Simps is also currently working on Body Politic a queer porn project made by queer femmes, born between Montreal and New York co founded with ‘erotica goddess’ Allie Oops! The project stemmed from her work in the Votes4nudes initiative – where a group of activists offered to send personal nudes to anyone who voted in the 2015 Canadian election – in an effort to engage the youth vote against conservative candidate Stephen HArper. Simps noted that the (somewhat satirical) movement was a way of ‘taking action and using our bodies as a resource’. It was through this action that Simps met Allie Oops. As she tells it, they ‘got to talking about how sex work fuels so much of our economies but how so little of those earnings are funnelled back to the sex workers themselves’, leading them to start up an independent queer porn project; Body Politic. Body Politic aims to ‘create hot queer porn that is well made by hot queers, paying everyone fairly in our all queer and femme production team’. Pretty cool! And popular too, apparently- Simps explained its success in saying that ‘people have be starved for good accessible porn’, and ’as soon as people caught wind that we were making queer porn in the city, everyone wanted a piece of it’. It does however (perhaps unfortunately) have to be ‘marketable to all audience’ (i.e. white cis straight men have to like it too) as ‘that’s where the money is’. Simps explains ‘we can’t revolutionize the industry in a day and make the most niche queer porn that we could dream of, so we have to work within the hetero market values, so us queers get paid.’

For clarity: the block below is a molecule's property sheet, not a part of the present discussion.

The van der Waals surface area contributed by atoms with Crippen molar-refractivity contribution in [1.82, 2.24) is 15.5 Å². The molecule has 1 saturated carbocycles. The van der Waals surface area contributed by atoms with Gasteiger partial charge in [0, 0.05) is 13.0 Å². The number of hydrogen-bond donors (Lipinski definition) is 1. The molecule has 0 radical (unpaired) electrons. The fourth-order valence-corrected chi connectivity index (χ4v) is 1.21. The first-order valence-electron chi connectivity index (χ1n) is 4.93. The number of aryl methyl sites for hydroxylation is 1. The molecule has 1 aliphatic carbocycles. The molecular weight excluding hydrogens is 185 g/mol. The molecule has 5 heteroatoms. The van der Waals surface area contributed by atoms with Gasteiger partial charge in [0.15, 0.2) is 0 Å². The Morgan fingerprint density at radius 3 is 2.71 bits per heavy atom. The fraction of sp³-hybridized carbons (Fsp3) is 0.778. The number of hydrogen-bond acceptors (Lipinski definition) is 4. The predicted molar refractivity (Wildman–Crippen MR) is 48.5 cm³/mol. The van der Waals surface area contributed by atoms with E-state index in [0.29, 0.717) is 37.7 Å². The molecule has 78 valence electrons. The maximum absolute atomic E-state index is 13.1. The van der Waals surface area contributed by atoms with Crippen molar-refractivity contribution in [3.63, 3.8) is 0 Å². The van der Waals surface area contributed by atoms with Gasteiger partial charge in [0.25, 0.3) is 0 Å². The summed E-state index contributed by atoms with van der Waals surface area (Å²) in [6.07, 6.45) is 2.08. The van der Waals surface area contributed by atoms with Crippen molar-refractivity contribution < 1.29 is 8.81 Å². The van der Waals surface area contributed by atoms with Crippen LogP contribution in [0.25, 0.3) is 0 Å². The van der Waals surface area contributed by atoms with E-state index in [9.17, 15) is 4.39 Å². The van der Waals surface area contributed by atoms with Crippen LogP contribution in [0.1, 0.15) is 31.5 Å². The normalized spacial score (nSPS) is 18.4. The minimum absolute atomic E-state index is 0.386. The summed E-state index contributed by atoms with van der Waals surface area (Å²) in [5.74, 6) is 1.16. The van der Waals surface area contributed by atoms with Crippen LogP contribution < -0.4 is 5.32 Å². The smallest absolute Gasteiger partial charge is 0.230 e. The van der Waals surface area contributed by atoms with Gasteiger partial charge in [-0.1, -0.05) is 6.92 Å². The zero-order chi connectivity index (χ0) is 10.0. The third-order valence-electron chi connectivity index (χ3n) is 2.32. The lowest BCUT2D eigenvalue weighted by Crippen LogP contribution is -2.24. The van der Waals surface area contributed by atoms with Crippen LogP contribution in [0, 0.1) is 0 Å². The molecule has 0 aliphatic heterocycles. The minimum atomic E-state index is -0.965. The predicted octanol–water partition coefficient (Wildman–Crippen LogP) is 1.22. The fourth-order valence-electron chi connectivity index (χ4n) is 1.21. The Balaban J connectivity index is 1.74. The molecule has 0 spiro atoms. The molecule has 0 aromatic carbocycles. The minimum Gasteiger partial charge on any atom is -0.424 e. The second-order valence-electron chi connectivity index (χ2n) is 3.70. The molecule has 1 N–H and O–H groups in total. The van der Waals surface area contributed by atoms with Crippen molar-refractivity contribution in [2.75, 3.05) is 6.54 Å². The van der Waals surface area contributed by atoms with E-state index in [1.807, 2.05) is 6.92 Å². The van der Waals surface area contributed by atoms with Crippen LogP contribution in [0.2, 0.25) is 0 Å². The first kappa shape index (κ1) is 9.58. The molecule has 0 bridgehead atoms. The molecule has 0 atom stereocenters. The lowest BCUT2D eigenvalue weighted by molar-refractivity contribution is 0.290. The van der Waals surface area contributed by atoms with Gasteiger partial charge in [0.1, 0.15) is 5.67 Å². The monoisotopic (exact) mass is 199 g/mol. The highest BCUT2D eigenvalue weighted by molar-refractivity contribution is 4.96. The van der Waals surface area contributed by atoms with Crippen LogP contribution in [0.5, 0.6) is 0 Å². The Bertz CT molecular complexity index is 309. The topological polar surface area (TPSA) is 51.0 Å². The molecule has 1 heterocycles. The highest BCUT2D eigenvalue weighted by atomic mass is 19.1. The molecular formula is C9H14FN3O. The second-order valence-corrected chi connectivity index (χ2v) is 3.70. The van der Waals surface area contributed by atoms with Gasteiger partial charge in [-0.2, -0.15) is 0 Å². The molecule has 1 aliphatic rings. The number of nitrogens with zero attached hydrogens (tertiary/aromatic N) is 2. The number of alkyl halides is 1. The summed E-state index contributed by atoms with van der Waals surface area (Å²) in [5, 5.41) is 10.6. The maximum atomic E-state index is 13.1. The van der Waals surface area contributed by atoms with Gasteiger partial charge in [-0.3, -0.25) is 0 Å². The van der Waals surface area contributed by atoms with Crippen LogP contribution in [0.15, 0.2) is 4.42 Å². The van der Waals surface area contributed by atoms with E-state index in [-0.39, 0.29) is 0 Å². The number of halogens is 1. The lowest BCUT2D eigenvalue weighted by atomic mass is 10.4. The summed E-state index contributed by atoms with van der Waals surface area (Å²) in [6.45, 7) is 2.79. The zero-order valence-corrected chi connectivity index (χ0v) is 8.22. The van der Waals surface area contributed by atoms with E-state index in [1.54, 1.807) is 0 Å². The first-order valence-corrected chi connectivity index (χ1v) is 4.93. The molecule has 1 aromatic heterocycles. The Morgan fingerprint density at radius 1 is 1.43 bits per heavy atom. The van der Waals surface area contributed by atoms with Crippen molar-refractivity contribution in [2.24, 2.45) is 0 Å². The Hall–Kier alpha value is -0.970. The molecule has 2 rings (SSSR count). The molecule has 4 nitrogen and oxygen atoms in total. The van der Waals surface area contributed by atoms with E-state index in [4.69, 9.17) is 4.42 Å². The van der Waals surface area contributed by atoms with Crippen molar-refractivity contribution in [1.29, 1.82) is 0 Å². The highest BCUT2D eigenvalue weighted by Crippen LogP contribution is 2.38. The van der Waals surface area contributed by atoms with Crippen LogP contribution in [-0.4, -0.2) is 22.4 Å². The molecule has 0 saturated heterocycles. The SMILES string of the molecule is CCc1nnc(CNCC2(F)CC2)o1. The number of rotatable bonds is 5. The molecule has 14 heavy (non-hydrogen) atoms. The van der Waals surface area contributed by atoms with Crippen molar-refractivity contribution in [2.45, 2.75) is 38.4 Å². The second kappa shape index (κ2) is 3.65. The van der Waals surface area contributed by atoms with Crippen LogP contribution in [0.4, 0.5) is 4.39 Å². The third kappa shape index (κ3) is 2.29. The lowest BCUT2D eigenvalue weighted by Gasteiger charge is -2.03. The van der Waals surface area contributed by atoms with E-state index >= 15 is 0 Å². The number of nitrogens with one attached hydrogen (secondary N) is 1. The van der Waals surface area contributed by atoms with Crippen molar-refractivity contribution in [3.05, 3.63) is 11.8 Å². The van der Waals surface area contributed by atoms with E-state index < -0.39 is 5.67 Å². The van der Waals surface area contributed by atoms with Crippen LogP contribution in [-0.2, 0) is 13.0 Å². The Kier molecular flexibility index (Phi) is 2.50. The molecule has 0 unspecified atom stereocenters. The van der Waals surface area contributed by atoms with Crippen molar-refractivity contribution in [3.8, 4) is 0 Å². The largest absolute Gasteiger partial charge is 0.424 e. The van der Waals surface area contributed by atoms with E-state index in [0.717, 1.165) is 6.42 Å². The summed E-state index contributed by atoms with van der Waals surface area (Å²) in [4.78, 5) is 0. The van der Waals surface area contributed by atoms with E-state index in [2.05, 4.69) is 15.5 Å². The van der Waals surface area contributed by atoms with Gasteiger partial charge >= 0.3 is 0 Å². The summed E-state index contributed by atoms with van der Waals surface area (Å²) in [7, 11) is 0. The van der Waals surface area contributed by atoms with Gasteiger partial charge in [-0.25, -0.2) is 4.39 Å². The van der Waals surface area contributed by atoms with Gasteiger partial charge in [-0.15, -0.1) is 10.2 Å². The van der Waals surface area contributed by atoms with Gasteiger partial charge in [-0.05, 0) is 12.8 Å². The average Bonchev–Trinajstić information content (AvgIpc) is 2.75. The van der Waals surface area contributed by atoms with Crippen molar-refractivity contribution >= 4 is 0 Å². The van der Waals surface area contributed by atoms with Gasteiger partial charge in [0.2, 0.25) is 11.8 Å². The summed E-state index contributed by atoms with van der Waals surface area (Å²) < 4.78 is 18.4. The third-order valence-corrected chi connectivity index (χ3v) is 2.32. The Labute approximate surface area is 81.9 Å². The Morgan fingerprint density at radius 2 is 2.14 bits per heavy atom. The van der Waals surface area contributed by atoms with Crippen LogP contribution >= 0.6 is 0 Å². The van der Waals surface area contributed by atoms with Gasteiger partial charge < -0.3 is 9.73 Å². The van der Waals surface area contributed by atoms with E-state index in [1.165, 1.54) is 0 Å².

From speaking to Simps, it seems that in a similar way to Sydney or Canberra, much of Montreal’s queer scene is based around the notion of safe(r) spaces, especially within a nightlife setting. The concept of ‘PLUR’ (‘Peace Love Unity Respect’), is also a popular method of promoting a safe space on the dance floor – originally stemming from 90’s rave culture. However the same issues that exist in MTL basically also seem to exist here – the need to compromise within the queer scene in order to work with the more ‘powerful’ hetero world, the homogeneity of the queer community (i.e. ‘the gaytriachy’), the push to be ‘gay enough’, and so on. It seems that through community organizations, and the work of activists — space can be created for marginalized and queer voices— albeit through inclusive porn, spaces or protocols (such as PLURI’s cool ‘Zero Tolerance’ poster pictured above). Though Canberra may be slightly less ‘radical’ than Montreal, I really think (and hope) it has the same foundations on which it could build a super vibrant and inclusive queer scene.
Jemimah Tarasov has written for Overland, SMH, Stir, Bossy & others. She is a current editor of Overpass (https://overpassmag.com/) and a previous editor of Demos Journal. She is especially interested in queer issues, pop-culture and (of course) feminism. She wishes she could write like Chris Kraus, Helen Garner and Christos Tsiolkas.